Charlie is asking "So, how is eating M&M's better for me than eating a sandwich? Woman, I need a meal! Can I at least have something nutritious? What about some crackers? OH MY GOD, Nutterbutter?! What IS this?! I need some damn food!!"

I respond, "Eat your cookie, Bud. I need a damn shower."

Then, I grasp his hand with my sticky one and sweetly say "Love, you can eat tomorrow."

our amazing trip: day 8 (and 9)

Yesterday we spent much of the day at The Canadian Baseball Hall of Fame and Museum in St. Marys, Ontario.

Henry spent much of the day nursing.

St. Marys is a beautiful town that boasts the largest outdoor swimming pool in all of Canada. At first glance, it looks like a lake - but the "pool" consists of water filling a massive limestone quarry.

Ontario has some of the most beautiful farmland we've seen on this trip.

I love Canada.

Charlie loves Canada.

The children love Canada (although I think William will appreciate Miss Teen Canada more in 12 years).

They especially love the Canadian Jus.

I suspect even my friend Lorie would love Canada.

We could see living here.

Uncle Pete's induction in to the Hall of Fame and Museum was great. It was such an honor for us to be present and watch Charlie's cousin, Cindy, give a very moving speech on her father's behalf. Her dad would be so proud of all that she and her sister, Stacy, have done.

While we were at the induction, we saw a beautiful Monarch butterfly, circling around the tent where hundreds of people had gathered to celebrate the lifetime achievement of the four inductees. I like to think that the butterfly we saw yesterday, represented the spirit of Uncle Pete.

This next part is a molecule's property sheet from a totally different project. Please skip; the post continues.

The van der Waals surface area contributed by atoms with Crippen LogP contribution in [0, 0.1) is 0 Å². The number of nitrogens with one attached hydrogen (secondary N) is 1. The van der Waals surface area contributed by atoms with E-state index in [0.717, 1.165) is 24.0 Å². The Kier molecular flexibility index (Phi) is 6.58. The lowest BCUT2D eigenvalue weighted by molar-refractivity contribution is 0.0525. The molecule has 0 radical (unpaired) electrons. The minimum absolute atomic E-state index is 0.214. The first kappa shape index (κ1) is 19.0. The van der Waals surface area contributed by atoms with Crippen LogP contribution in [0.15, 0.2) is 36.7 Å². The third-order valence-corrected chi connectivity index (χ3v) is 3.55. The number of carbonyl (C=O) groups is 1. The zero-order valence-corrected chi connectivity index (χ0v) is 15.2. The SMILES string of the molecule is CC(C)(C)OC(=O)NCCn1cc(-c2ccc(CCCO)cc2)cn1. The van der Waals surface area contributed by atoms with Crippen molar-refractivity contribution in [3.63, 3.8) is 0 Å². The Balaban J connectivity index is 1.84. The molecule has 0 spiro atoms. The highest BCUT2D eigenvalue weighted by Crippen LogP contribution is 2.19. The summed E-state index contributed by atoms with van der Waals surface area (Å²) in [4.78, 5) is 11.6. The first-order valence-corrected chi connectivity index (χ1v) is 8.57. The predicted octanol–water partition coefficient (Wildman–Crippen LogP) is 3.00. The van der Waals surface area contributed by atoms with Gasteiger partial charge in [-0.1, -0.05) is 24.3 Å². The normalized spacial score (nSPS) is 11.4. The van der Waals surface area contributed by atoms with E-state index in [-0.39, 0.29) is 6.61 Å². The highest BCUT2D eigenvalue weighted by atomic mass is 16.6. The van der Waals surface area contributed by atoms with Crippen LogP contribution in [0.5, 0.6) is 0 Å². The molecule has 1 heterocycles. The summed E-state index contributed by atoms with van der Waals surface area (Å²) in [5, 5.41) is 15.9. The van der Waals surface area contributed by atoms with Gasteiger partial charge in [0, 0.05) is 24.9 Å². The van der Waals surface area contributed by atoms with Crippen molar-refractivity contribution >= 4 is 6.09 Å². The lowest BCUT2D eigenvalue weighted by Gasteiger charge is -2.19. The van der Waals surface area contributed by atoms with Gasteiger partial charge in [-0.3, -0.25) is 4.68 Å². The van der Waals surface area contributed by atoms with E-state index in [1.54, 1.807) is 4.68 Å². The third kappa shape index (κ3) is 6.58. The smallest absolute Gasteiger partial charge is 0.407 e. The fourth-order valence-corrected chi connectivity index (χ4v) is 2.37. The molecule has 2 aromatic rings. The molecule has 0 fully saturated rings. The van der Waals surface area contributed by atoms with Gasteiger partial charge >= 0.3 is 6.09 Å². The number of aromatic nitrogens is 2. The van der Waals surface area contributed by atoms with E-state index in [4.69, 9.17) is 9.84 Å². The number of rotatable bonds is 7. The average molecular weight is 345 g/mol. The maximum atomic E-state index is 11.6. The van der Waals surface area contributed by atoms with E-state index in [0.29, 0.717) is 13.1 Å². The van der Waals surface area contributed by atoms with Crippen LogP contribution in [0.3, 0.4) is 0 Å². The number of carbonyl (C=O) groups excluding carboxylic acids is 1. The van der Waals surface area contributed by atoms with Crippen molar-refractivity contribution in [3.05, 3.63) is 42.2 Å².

He was there, a part of everything.

Part of the joyful celebration.

Part of the wind that lifted our kite up in to the sky.

After the induction, we went back to Aunt Betty's house and spent the afternoon swimming in the pool...

... and then the children enjoyed a picnic in Aunt Betty's bedroom on a king-sized sheet with their second cousin, Jack while watching cartoons. (With the fabulous Bill, who is a great chap and fun guy to spend the day with. Come see us in California and let's go to Legoland. Eh?)

It was so awesome to be here, to be a part of the day.

It was so awesome that Elizabeth had the chance to meet one of her namesakes and receive a special locket that Aunt Betty had picked out for her when she was born.

It was so awesome to just spend time with our Canadian family that we haven't seen in several years - and to spend time with our immediate family that hadn't yet had the opportunity to meet baby Henry.

Even if they did get us lost in the Candian country-side, we were glad to see them.

And equally glad that our GPS has Canadian coverage.

Today, we are continuing our drive east to Massachusetts. All that remains is 450 miles before we have crossed the country, from coast to coast.

We just passed by Niagra Falls and in to New York.

We had no problem crossing back in to the United States, because we made some good friends in Canadian Law Enforcement that gave us some pointers for border crossings.

Tonight, we hope to arrive at my father's house in Concord. My mother, who had taken my sister Janet on a cruise to Bermuda for her 50th birthday, is currently staying AT MY FATHER'S HOUSE with her fiance, Jim, and my father's new friend, Mary. I cannot believe that my mother and father are staying under the same roof, in the very house my mother helped to build almost 30 years ago.

That to me, is more impressive than the greatest falls of North America.